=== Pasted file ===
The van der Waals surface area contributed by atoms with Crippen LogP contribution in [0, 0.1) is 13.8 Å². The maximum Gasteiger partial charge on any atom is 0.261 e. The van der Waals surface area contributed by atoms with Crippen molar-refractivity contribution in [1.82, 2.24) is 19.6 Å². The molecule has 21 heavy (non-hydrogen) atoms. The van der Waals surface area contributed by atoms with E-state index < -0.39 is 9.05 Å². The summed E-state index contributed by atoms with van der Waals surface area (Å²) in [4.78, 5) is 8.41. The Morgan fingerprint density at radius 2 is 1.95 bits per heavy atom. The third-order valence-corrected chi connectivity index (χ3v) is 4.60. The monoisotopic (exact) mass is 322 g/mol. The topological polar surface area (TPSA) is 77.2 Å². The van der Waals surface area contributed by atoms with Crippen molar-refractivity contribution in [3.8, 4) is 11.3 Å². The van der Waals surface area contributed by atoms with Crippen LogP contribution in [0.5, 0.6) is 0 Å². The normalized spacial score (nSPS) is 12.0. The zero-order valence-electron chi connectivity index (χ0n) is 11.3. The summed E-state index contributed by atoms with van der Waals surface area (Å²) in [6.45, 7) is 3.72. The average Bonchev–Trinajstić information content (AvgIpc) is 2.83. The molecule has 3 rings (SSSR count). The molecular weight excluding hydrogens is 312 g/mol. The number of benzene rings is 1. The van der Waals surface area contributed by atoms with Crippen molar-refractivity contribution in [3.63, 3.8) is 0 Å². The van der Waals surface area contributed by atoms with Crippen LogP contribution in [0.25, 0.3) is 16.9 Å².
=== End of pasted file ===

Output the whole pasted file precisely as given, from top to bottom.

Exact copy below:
The van der Waals surface area contributed by atoms with Crippen LogP contribution in [0, 0.1) is 13.8 Å². The maximum Gasteiger partial charge on any atom is 0.261 e. The van der Waals surface area contributed by atoms with Crippen molar-refractivity contribution in [1.82, 2.24) is 19.6 Å². The molecule has 21 heavy (non-hydrogen) atoms. The van der Waals surface area contributed by atoms with E-state index < -0.39 is 9.05 Å². The summed E-state index contributed by atoms with van der Waals surface area (Å²) in [4.78, 5) is 8.41. The Morgan fingerprint density at radius 2 is 1.95 bits per heavy atom. The third-order valence-corrected chi connectivity index (χ3v) is 4.60. The monoisotopic (exact) mass is 322 g/mol. The topological polar surface area (TPSA) is 77.2 Å². The van der Waals surface area contributed by atoms with Crippen molar-refractivity contribution in [3.8, 4) is 11.3 Å². The van der Waals surface area contributed by atoms with Crippen LogP contribution in [0.5, 0.6) is 0 Å². The normalized spacial score (nSPS) is 12.0. The zero-order valence-electron chi connectivity index (χ0n) is 11.3. The summed E-state index contributed by atoms with van der Waals surface area (Å²) in [6.45, 7) is 3.72. The average Bonchev–Trinajstić information content (AvgIpc) is 2.83. The molecule has 3 rings (SSSR count). The molecular weight excluding hydrogens is 312 g/mol. The number of benzene rings is 1. The van der Waals surface area contributed by atoms with Crippen molar-refractivity contribution in [3.63, 3.8) is 0 Å². The van der Waals surface area contributed by atoms with Crippen LogP contribution in [0.25, 0.3) is 16.9 Å².